We woke up on the morning of the 4th day in Ireland in time to catch a ferry to the Aran islands. The only catch is, that day, unlike our first 3 days, the weather was frigid and incredibly windy. Insanely windy, in fact. We talked about postponing until the next day, but our time was growing short and chances were the following day would be just as windy/rainy – so we decided to go anyway. Best decision ever! We were warned before purchasing our tickets that the boat ride would be rough and that we would only travel to one of the three islands due to the weather. The crew was steadily issuing refunds for tickets purchased in advance, but, being a boat captain’s daughter, I felt up to the challenge and we excitedly secured our tickets.
The boat ride was indeed bumpy, but we had a blast! I just love boats and the sea. Being on the water instantly invigorates me in a way that is hard to describe. It brings a rush to my heart and floods me with a true peace. It’s a beautiful feeling. The cold, salty spray hit us in the face while we cruised, and Andy and I just laughed and held each other. It was perfection!
The island, itself, felt like home. I called it the Sabine Pass of Ireland because that’s the feeling it gave me – the feeling of a place I’ve known since I was a child. The wind beat us our entire walk around the island as we navigated through walkways lined with stone walls. We took a wrong turn more than once, but that added to the adventure. During our rushed tour of the island, we saw a 10th century graveyard, a small shipwreck, a castle, and – the crowning glory – a lighthouse. The lighthouse was at the very end of a long pathway on the opposite side of the island and, as we got closer, the wind got stronger. By the time we got near the lighthouse, the wind was pushing us down and nearly over. The sensation left me feeling alive and home … I felt, as I stood there with my arms open to the wind and it beating against my chest, it was the island’s way of hugging me. I felt welcomed and loved… by the island, by the lighthouse. It pushed through the wind and into my soul. I could instantly see myself living on that island, visiting that lighthouse, and talking to that wind… it was a spiritual experience. One I won’t soon forget.
We rushed – nearly ran – across the island back to where our boat was docked, aware that the time for departure was drawing near. We made it in time to grab a much-needed hot chocolate to sip while we waited to be called aboard. We even got to see dolphins leaping in the water to play with the waves while we waited!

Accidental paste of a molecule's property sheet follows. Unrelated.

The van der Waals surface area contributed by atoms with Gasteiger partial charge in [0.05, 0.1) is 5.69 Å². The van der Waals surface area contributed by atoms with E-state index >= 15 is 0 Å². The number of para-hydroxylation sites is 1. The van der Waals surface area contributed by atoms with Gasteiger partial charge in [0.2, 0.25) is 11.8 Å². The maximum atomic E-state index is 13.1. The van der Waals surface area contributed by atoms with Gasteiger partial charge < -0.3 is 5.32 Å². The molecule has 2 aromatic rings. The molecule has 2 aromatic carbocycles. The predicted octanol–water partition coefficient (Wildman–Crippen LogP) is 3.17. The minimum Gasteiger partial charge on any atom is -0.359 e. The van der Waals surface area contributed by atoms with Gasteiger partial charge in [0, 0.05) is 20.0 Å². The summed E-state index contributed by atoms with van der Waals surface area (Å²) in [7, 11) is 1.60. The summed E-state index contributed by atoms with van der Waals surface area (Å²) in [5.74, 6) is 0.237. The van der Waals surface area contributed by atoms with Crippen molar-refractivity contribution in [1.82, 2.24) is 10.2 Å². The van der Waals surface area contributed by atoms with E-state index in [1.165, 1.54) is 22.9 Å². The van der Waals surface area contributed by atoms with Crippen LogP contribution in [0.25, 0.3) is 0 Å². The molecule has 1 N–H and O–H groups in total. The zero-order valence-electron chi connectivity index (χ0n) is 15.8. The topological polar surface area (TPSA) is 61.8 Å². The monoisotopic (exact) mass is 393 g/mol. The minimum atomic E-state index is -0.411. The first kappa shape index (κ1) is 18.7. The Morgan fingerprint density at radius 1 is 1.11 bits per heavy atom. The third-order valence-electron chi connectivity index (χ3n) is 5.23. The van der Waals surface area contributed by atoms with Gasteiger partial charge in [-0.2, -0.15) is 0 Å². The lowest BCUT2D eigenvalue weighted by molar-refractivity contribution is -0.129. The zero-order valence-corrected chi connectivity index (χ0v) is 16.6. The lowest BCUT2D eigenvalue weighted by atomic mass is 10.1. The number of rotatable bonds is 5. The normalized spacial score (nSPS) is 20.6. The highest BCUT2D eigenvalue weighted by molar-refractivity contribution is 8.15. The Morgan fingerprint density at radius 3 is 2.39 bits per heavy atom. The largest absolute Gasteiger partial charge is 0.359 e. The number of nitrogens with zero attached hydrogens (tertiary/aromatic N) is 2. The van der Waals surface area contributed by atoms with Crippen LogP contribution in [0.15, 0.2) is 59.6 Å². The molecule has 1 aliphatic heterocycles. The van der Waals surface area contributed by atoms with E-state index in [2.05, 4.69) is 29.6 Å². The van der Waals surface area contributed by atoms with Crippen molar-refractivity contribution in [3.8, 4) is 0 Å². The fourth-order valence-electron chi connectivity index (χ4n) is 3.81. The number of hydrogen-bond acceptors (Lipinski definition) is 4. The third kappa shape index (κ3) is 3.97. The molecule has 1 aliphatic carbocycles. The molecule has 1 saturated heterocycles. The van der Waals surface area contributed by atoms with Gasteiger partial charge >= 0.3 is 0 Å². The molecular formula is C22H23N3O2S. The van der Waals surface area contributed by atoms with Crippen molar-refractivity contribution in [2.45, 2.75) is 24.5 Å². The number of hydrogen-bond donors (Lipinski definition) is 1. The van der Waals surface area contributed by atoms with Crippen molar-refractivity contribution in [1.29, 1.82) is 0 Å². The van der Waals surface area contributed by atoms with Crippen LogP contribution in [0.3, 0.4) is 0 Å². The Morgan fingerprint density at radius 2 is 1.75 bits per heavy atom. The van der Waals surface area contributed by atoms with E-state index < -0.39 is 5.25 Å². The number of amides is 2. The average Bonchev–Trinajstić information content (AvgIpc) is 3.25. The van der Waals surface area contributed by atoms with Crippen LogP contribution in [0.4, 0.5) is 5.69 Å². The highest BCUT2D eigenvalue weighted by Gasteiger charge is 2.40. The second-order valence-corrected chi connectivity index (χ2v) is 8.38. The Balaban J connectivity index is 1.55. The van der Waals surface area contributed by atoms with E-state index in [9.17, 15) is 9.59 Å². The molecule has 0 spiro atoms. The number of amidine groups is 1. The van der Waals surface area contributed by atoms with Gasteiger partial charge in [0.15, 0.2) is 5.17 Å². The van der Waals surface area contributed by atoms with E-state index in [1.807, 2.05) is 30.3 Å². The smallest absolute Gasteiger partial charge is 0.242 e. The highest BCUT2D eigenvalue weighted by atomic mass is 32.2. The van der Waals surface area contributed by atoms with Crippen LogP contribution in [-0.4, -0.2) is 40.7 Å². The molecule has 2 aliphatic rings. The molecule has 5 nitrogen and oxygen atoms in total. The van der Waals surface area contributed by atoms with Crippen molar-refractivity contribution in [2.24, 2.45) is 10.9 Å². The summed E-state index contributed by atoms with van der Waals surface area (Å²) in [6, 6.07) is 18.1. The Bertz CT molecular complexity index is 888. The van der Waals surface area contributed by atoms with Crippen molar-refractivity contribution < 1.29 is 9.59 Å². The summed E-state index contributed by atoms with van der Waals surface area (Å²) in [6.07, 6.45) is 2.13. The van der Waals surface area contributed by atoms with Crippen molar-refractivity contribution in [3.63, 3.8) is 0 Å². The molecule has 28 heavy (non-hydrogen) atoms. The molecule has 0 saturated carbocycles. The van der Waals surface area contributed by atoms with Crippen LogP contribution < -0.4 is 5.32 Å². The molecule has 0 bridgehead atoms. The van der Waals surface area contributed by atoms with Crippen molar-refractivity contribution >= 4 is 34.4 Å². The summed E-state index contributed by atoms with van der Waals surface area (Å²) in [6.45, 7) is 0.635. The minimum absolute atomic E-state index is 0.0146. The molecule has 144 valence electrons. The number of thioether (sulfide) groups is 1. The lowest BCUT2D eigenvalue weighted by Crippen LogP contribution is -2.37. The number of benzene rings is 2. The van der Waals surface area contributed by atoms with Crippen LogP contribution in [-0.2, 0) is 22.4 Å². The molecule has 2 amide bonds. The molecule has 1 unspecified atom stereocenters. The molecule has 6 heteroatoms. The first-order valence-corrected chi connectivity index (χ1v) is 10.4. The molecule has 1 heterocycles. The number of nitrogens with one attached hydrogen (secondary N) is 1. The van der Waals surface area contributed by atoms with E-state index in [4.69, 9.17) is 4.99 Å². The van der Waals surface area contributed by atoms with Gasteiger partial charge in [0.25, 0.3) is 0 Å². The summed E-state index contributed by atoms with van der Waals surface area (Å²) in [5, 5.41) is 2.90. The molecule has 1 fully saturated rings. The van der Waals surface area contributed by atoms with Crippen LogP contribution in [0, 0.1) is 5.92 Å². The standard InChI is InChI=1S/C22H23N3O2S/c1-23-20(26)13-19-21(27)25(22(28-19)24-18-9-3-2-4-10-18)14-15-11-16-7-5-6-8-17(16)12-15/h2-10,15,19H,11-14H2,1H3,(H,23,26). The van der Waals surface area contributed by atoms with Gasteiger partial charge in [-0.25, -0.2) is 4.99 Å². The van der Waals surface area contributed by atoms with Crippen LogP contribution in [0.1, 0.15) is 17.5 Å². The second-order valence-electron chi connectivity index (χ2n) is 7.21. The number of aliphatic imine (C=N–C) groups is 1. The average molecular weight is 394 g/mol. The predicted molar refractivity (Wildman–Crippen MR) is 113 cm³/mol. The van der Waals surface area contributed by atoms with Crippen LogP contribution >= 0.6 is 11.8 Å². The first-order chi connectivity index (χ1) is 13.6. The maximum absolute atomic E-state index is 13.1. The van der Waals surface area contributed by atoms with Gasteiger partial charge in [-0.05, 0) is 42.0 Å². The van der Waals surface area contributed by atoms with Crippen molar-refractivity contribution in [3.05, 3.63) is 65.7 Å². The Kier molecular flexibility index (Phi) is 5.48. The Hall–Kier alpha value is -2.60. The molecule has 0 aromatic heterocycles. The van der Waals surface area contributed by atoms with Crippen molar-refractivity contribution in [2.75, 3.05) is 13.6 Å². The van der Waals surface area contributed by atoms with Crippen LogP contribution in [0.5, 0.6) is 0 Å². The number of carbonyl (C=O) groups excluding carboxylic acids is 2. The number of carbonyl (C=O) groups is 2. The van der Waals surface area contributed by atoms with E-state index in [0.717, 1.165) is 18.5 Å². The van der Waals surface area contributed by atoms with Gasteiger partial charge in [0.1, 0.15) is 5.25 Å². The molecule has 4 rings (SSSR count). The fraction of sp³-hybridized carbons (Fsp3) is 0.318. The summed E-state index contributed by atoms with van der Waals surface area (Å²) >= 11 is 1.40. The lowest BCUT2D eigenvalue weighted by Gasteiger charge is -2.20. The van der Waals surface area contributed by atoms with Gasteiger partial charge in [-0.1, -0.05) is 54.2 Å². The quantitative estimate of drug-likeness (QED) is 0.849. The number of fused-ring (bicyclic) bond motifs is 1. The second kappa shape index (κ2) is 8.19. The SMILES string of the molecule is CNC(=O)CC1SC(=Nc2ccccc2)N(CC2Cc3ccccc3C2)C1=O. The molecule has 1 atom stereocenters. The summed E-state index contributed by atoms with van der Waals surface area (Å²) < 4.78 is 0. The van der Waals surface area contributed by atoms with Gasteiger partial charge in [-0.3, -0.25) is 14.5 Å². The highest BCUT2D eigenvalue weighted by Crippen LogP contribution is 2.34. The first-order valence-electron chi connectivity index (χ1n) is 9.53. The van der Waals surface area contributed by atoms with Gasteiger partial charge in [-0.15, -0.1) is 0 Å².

The boat ride back was incredibly rocky. The wind just battled the boat. If you sat outside you got drenched by the waves, so I tried sitting inside for a bit. Inside was damp and hot, and full of the sounds and smells of others getting sea-sick. I decided to chance the wet over sickness and ended up hanging out in the walkway with Andy, chatting with the crew. We talked about boats and marine work. I’m so lucky that Andy also loves boats and the water and can handle a bumpy ride without getting ill. He truly is the perfect partner.
On the way back to Doolin, the boat toured by the Cliffs of Mohar, offering us a spectacular, from the water, view. It was an exquisite detour. It started raining as soon as we docked, so we ran to the car, bumped the heat to warm up and drove through Doolin a bit. In all our exploration, we still hadn’t taken the time to explore the town we were staying in – and it’s completely adorable. We ended up stopping to duck into this wonderful shop for coffee and shopping – and I found so many lovely things. I stopped myself from buying everything I saw and, instead, walked out with homemade soap and a beautiful Irish Waterford crystal blown glass desk bauble. It’s gorgeous! (And, almost a year later, it’s still resting proudly on my desk, reminding me of our beautiful adventure.)
Once we found our way back to our little cottage, we rested a bit while the weather roared outside. Andy took a well-deserved nap while I curled up and did a little writing. Intent on visiting as many pubs as possible, we opted to try O’Conner’s pub for dinner and music that night. The food was delicious, but the pub was large, and we were a bit too far away from the music to get to enjoy more than the drifting sounds of it. After dinner, we tried to nudge our way into the main section of the pub in order to hear the music, but that section had a true, crowded, bar feel. Neither of us was drinking and there wasn’t room to sit, so, after hanging around a bit to listen, we ventured out into the rain and went back to the cozy comfort of our cottage.